(Reuters) - Widely considered the most progressive men’s sports league in North America, the NBA has its sights on the possibility of hiring a female head coach – a move that would cement its position as a leader in sporting diversity.
While it is impossible to determine a timeline for when a woman may hold an NBA head coaching position it appears to be closer than ever now that they are a bigger part of the league.
“We are right there. We are right there,” Liliahn Majeed, the National Basketball Association’s (NBA) vice president of diversity and inclusion, told Reuters. “None of us can tell the future but I believe that we’re close. I have to believe it.”
Four women are currently on NBA coaching staffs, including Becky Hammon, who broke convention in 2014 when the San Antonio Spurs made her the first full-time, female assistant in any of the four major North American pro sports leagues.
In addition to the coaching roles, there are 18 women in NBA front-office positions, two in “high level” league office basketball operations roles, three serving as referees and dozens in athletic training positions.
“We love to say that we are the tallest short man,” said Majeed, who is responsible for providing best practices and leadership on inclusion to the league’s offices and 30 teams.
“We by no means believe that our work is done and our main objective is to see women in higher percentages across the league and equal representatives at all levels.”
Majeed, who last month joined The Female Quotient for its ‘Equality Lounge’ at the NBA All-Star Weekend in Charlotte where she moderated a panel called “Shooting for Greatness”, said the league has identified strategies to address representation gaps.
Majeed said the strategies are designed to build what she called an inclusion instinct, or rather a state where being inclusive is second nature and not something that someone has to think about.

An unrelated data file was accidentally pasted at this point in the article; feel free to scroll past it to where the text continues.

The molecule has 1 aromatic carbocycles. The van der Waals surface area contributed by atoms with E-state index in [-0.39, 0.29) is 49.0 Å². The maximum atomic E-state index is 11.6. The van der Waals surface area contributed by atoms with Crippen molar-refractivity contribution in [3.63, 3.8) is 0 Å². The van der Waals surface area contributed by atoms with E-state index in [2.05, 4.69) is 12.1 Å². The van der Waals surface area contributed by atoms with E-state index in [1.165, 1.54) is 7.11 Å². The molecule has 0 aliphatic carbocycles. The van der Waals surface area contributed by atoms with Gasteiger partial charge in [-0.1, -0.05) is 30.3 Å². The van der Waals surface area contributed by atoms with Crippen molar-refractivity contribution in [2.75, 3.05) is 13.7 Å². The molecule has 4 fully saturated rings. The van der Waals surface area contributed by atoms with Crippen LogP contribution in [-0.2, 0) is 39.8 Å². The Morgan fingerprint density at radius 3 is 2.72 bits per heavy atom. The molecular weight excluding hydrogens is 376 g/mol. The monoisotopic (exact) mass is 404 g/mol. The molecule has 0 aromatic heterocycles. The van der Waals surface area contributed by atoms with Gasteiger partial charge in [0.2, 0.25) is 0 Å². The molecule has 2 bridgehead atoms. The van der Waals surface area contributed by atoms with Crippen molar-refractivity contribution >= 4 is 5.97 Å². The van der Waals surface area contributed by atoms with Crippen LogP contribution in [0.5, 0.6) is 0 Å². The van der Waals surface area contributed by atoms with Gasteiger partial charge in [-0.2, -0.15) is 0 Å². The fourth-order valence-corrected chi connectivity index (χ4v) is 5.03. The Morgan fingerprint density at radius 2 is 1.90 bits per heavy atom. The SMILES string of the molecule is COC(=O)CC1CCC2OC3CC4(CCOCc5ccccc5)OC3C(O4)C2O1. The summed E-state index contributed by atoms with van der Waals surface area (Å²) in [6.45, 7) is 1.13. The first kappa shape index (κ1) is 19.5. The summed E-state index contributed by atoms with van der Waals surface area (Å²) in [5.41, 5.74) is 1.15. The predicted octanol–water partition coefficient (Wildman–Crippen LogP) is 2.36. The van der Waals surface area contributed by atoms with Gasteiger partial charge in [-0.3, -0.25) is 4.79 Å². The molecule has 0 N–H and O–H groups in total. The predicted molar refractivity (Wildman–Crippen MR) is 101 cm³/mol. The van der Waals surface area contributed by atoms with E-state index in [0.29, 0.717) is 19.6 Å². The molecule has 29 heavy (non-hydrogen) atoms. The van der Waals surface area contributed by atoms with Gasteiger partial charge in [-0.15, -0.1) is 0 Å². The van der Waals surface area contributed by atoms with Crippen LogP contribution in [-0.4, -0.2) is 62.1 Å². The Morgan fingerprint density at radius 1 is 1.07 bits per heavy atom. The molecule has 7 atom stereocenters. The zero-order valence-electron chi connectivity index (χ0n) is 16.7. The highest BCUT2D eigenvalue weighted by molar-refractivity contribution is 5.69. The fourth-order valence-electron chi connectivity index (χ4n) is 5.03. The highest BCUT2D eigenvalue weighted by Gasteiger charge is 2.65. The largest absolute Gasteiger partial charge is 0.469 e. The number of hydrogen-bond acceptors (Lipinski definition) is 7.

Majeed said the NBA is making deep connections with what she described as high-caliber, experienced women, and reinforcing across the league the importance of growing the number of women at every level and retaining that talent.
“We are very much focused on that at the league level and our teams are extremely focused on that as well,” said Majeed.
“We are not having separate conversations. When we go in to spend time with teams our general managers are sitting in there as well as our presidents of operations.”
When Hammon, a decorated former WNBA player, interviewed for the Milwaukee Bucks’ head coaching job last year it was the biggest sign yet as to how close the league could be to having a female head coach.
Still, when news surfaced that the Bucks were interested in Hammon there was push back online as some onlookers questioned the capability of a female head coach in the NBA.
Pau Gasol, a six-time NBA All-Star who played under Hammon in San Antonio, penned an open letter here last year for The Players' Tribune about female coaches and said it would only be strange if NBA teams were not interested in her as a head coach.
Even commissioner Adam Silver, who last September sent a memo encouraging NBA team owners to increase the number of women at all levels, has said on numerous occasions that he hopes to see a woman ascend to the helm of one of the league’s teams.
Majeed, who played a lead role in organizing the NBA’s inaugural Women’s Leadership Forum held last September in New York, stressed that as with any transformative effort, change requires awareness and commitment. She remains certain the time is right for a woman to become an NBA head coach.
“I absolutely believe the NBA, the world and North American sport is ready for a female GM and head coach,” said Majeed.
“Being open to a diverse pool of candidates with varying perspectives, experience and background is better for the league and our game.”
Reporting by Frank Pingue in Toronto; Editing by Christian Radnedge